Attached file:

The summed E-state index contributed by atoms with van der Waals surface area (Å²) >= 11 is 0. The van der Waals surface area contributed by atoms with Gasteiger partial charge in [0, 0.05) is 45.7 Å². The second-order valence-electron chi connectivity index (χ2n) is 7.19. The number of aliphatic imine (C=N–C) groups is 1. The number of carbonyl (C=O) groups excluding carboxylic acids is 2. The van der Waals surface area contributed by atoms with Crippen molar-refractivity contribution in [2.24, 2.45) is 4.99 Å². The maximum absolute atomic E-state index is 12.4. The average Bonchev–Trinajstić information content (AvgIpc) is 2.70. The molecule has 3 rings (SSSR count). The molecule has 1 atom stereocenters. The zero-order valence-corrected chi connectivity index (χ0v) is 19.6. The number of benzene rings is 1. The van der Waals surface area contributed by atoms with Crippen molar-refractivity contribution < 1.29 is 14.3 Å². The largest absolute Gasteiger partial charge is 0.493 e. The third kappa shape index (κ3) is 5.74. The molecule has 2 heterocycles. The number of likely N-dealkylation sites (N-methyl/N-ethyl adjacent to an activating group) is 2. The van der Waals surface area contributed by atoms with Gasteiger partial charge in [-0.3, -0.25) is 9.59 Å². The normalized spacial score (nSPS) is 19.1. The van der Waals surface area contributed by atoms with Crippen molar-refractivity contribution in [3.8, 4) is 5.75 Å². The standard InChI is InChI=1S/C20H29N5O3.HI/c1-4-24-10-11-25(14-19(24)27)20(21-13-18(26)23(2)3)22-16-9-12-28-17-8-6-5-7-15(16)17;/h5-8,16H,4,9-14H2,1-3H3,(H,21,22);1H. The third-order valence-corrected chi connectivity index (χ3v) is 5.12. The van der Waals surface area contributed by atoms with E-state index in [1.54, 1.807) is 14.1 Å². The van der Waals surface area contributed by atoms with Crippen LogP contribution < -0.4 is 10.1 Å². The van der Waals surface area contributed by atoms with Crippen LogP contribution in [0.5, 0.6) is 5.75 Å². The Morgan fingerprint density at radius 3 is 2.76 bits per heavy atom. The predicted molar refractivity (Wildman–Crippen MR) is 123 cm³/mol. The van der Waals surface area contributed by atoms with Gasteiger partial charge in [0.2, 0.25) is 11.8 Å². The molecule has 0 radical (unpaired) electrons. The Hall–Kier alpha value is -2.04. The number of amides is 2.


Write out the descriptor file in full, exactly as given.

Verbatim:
The summed E-state index contributed by atoms with van der Waals surface area (Å²) >= 11 is 0. The van der Waals surface area contributed by atoms with Gasteiger partial charge in [0, 0.05) is 45.7 Å². The second-order valence-electron chi connectivity index (χ2n) is 7.19. The number of aliphatic imine (C=N–C) groups is 1. The number of carbonyl (C=O) groups excluding carboxylic acids is 2. The van der Waals surface area contributed by atoms with Crippen molar-refractivity contribution in [2.24, 2.45) is 4.99 Å². The maximum absolute atomic E-state index is 12.4. The average Bonchev–Trinajstić information content (AvgIpc) is 2.70. The molecule has 3 rings (SSSR count). The molecule has 1 atom stereocenters. The zero-order valence-corrected chi connectivity index (χ0v) is 19.6. The number of benzene rings is 1. The van der Waals surface area contributed by atoms with Crippen molar-refractivity contribution < 1.29 is 14.3 Å². The largest absolute Gasteiger partial charge is 0.493 e. The third kappa shape index (κ3) is 5.74. The molecule has 2 heterocycles. The number of likely N-dealkylation sites (N-methyl/N-ethyl adjacent to an activating group) is 2. The van der Waals surface area contributed by atoms with Gasteiger partial charge in [-0.3, -0.25) is 9.59 Å². The normalized spacial score (nSPS) is 19.1. The van der Waals surface area contributed by atoms with Crippen molar-refractivity contribution in [3.8, 4) is 5.75 Å². The standard InChI is InChI=1S/C20H29N5O3.HI/c1-4-24-10-11-25(14-19(24)27)20(21-13-18(26)23(2)3)22-16-9-12-28-17-8-6-5-7-15(16)17;/h5-8,16H,4,9-14H2,1-3H3,(H,21,22);1H. The third-order valence-corrected chi connectivity index (χ3v) is 5.12. The van der Waals surface area contributed by atoms with E-state index in [1.54, 1.807) is 14.1 Å². The van der Waals surface area contributed by atoms with Crippen LogP contribution < -0.4 is 10.1 Å². The van der Waals surface area contributed by atoms with Crippen LogP contribution in [0.5, 0.6) is 5.75 Å². The Morgan fingerprint density at radius 3 is 2.76 bits per heavy atom. The predicted molar refractivity (Wildman–Crippen MR) is 123 cm³/mol. The van der Waals surface area contributed by atoms with Gasteiger partial charge in [0.2, 0.25) is 11.8 Å². The molecule has 0 radical (unpaired) electrons. The Hall–Kier alpha value is -2.04. The number of amides is 2.